Previously, we reported that California’s Office of Environmental Health Hazard Assessment (OEHHA) proposed draft regulations changing what the State would deem to be a reasonable “short form” “safe harbor” warning on consumer products or packaging containing any of over 900 chemicals viewed by the State as causing cancer or birth defects. (See our most recent post here). The proposed modifications as written would result in significant changes to thousands of consumer product warnings – not only changes to product packaging but on all related websites for products as well.
OEHHA recently postponed approval of these draft changes, but that delay does not reflect a substantive change in the State’s position on wanting to amend what is an acceptable warning; they simply were not able to promulgate the regulation quickly enough. Under the state’s Administrative Procedure Act, a rulemaking must be completed within one-year of the date it was first noticed to the public.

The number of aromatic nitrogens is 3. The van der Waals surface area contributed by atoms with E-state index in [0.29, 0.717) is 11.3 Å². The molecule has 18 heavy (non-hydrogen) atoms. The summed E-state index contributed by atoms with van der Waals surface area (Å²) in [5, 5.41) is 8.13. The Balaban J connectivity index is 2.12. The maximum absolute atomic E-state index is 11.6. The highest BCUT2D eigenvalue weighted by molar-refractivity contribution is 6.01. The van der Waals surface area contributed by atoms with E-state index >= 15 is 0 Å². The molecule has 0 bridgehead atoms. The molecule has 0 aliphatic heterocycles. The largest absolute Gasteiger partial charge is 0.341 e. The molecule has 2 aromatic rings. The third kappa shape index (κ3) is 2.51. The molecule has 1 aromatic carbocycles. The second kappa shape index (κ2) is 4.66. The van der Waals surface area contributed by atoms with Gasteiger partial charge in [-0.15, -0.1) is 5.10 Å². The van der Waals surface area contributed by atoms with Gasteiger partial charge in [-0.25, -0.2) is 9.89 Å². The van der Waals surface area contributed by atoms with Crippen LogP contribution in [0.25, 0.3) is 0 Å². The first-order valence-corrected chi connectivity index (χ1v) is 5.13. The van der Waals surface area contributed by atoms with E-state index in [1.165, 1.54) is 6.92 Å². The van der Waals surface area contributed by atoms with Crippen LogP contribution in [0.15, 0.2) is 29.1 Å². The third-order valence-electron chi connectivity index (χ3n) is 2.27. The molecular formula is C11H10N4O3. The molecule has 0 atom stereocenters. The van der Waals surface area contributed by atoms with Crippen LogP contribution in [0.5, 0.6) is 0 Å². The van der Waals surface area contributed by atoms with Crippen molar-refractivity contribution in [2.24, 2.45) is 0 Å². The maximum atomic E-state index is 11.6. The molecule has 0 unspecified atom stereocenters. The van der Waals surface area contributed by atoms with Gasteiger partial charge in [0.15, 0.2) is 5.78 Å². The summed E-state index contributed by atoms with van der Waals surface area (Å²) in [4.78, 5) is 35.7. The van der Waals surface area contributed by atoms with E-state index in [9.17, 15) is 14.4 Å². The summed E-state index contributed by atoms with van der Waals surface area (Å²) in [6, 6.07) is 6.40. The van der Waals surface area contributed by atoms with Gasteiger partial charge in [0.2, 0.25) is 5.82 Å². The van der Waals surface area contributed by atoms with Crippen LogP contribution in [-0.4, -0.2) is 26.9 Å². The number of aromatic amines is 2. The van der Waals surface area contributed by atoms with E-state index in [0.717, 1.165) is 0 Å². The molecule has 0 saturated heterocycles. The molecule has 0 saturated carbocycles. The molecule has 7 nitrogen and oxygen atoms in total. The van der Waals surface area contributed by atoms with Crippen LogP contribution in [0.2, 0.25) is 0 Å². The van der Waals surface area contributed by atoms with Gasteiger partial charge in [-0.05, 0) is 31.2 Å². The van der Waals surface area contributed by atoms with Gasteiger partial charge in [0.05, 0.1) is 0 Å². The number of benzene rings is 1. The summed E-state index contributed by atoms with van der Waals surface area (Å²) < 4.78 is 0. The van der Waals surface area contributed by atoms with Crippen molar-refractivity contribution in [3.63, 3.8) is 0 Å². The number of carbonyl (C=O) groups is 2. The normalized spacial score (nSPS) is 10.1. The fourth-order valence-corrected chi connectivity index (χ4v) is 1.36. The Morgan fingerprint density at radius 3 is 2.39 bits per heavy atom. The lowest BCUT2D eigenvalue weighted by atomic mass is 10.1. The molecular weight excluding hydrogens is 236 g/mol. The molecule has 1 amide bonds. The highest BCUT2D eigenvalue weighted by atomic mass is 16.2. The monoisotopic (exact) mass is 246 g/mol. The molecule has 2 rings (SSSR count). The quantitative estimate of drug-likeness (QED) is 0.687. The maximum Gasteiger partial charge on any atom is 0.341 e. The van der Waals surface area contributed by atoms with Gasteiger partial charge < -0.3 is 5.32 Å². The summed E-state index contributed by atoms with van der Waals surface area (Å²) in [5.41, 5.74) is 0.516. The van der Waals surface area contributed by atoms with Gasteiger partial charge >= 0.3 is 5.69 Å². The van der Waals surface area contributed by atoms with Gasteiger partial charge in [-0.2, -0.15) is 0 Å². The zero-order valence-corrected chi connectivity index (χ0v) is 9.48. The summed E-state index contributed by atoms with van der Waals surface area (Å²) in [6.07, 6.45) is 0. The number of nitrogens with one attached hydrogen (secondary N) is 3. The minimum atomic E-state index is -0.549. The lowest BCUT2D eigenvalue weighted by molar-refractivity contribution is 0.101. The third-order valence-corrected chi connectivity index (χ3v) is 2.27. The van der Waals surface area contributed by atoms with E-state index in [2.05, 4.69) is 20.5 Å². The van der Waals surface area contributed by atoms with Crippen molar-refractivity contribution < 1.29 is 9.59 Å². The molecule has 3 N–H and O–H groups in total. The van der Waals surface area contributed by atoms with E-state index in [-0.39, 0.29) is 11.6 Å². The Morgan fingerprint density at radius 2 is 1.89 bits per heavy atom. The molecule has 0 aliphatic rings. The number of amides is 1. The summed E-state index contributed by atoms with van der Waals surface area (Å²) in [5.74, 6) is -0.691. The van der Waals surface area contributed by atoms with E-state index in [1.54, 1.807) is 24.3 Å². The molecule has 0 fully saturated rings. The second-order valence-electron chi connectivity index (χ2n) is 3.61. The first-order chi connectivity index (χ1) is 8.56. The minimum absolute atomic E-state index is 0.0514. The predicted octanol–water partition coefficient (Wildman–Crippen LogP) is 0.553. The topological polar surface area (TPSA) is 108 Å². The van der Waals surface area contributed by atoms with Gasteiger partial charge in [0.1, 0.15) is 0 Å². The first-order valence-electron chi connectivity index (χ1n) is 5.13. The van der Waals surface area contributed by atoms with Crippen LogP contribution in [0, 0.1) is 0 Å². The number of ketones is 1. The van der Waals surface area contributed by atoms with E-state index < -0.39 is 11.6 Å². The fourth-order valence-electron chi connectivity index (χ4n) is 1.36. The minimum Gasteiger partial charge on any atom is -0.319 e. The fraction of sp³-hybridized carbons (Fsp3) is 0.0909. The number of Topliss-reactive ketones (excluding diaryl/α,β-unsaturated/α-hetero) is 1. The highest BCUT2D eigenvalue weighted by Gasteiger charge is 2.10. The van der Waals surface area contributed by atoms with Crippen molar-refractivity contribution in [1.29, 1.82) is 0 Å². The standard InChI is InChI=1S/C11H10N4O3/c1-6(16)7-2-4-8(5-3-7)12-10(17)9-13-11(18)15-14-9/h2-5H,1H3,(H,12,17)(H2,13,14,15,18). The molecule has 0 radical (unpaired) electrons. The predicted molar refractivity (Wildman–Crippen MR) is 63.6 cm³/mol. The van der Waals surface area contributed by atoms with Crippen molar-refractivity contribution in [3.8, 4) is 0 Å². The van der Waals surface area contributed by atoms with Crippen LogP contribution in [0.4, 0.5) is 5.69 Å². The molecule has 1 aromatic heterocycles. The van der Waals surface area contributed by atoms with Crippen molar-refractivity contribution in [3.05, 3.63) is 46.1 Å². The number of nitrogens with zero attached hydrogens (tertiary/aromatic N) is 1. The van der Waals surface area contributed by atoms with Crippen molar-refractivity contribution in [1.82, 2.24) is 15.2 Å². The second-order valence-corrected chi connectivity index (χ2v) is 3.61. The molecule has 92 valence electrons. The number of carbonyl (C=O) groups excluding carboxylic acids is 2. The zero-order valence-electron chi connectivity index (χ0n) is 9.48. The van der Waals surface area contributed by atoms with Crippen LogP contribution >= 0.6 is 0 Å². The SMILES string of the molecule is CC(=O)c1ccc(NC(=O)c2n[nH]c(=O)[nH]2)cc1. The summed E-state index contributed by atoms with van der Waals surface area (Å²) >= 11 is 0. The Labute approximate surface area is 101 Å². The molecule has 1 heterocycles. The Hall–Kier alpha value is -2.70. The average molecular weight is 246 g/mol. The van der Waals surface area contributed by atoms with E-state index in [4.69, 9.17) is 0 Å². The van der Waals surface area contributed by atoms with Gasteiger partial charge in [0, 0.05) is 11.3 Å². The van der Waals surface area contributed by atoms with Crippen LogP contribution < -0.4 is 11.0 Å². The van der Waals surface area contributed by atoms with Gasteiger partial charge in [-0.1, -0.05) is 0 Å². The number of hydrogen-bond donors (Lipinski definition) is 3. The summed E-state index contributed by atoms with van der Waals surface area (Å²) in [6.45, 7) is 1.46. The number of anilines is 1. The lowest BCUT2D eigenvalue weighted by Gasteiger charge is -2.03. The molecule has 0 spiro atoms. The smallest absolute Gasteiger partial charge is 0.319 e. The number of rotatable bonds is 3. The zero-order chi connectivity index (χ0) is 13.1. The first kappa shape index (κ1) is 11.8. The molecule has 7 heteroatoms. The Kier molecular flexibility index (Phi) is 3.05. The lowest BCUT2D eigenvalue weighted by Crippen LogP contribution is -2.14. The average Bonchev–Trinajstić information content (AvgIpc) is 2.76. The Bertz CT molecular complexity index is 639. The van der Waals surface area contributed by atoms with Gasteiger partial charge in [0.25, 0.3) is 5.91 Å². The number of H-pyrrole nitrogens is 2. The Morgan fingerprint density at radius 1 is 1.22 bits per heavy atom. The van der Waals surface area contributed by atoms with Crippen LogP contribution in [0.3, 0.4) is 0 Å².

Despite an extension due to COVID, OEHHA simply was unable to complete the regulatory review, comment and approval process within the allotted time. OEHHA intends to restart the rulemaking process on the short-form warning with a new proposal, informed by comments on the previous proposal, in the next several weeks. Stakeholders will also have an opportunity to comment on any new proposal.
Despite this delay, stakeholders should expect any future modifications will be minimal and the most recent draft of the revised warnings will likely be re-proposed (with only minor revisions). Once the rulemaking process is restarted we will provide further updates, as businesses will need to plan ahead and work with their commercial counter-parties in anticipation of revised warnings on both packaging and websites.